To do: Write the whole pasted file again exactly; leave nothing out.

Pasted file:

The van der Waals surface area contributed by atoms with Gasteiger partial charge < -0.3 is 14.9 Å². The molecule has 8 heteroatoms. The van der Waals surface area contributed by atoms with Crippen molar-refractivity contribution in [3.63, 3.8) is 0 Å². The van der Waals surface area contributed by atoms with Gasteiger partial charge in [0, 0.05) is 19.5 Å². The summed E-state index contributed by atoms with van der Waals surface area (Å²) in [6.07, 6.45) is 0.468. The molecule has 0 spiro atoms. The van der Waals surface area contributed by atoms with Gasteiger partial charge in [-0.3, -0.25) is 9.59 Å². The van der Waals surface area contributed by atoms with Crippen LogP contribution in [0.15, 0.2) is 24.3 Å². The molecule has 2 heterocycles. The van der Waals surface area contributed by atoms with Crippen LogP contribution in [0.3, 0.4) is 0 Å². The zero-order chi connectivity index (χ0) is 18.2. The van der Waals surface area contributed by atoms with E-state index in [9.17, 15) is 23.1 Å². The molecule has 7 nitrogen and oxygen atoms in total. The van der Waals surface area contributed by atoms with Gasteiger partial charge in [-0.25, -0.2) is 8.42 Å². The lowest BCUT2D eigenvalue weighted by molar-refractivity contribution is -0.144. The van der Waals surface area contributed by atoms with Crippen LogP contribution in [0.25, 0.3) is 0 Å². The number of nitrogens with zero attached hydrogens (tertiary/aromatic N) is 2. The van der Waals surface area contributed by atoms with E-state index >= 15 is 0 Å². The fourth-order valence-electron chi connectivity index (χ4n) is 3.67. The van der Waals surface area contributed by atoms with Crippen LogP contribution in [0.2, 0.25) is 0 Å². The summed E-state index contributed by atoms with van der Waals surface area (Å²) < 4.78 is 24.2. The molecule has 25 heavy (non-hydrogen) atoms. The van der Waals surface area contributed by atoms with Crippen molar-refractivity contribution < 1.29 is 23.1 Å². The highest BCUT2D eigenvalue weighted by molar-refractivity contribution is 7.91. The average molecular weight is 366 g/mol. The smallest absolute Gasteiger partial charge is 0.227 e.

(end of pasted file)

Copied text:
The van der Waals surface area contributed by atoms with Gasteiger partial charge < -0.3 is 14.9 Å². The molecule has 8 heteroatoms. The van der Waals surface area contributed by atoms with Crippen molar-refractivity contribution in [3.63, 3.8) is 0 Å². The van der Waals surface area contributed by atoms with Gasteiger partial charge in [0, 0.05) is 19.5 Å². The summed E-state index contributed by atoms with van der Waals surface area (Å²) in [6.07, 6.45) is 0.468. The molecule has 0 spiro atoms. The van der Waals surface area contributed by atoms with Gasteiger partial charge in [-0.3, -0.25) is 9.59 Å². The van der Waals surface area contributed by atoms with Crippen LogP contribution in [0.15, 0.2) is 24.3 Å². The molecule has 2 heterocycles. The van der Waals surface area contributed by atoms with Crippen LogP contribution in [0.3, 0.4) is 0 Å². The zero-order chi connectivity index (χ0) is 18.2. The van der Waals surface area contributed by atoms with E-state index in [9.17, 15) is 23.1 Å². The molecule has 7 nitrogen and oxygen atoms in total. The van der Waals surface area contributed by atoms with Gasteiger partial charge in [-0.25, -0.2) is 8.42 Å². The lowest BCUT2D eigenvalue weighted by molar-refractivity contribution is -0.144. The van der Waals surface area contributed by atoms with Crippen LogP contribution in [0.25, 0.3) is 0 Å². The number of nitrogens with zero attached hydrogens (tertiary/aromatic N) is 2. The van der Waals surface area contributed by atoms with E-state index >= 15 is 0 Å². The fourth-order valence-electron chi connectivity index (χ4n) is 3.67. The van der Waals surface area contributed by atoms with Crippen LogP contribution in [0.2, 0.25) is 0 Å². The summed E-state index contributed by atoms with van der Waals surface area (Å²) < 4.78 is 24.2. The molecule has 25 heavy (non-hydrogen) atoms. The van der Waals surface area contributed by atoms with Crippen molar-refractivity contribution < 1.29 is 23.1 Å². The highest BCUT2D eigenvalue weighted by molar-refractivity contribution is 7.91. The average molecular weight is 366 g/mol. The smallest absolute Gasteiger partial charge is 0.227 e.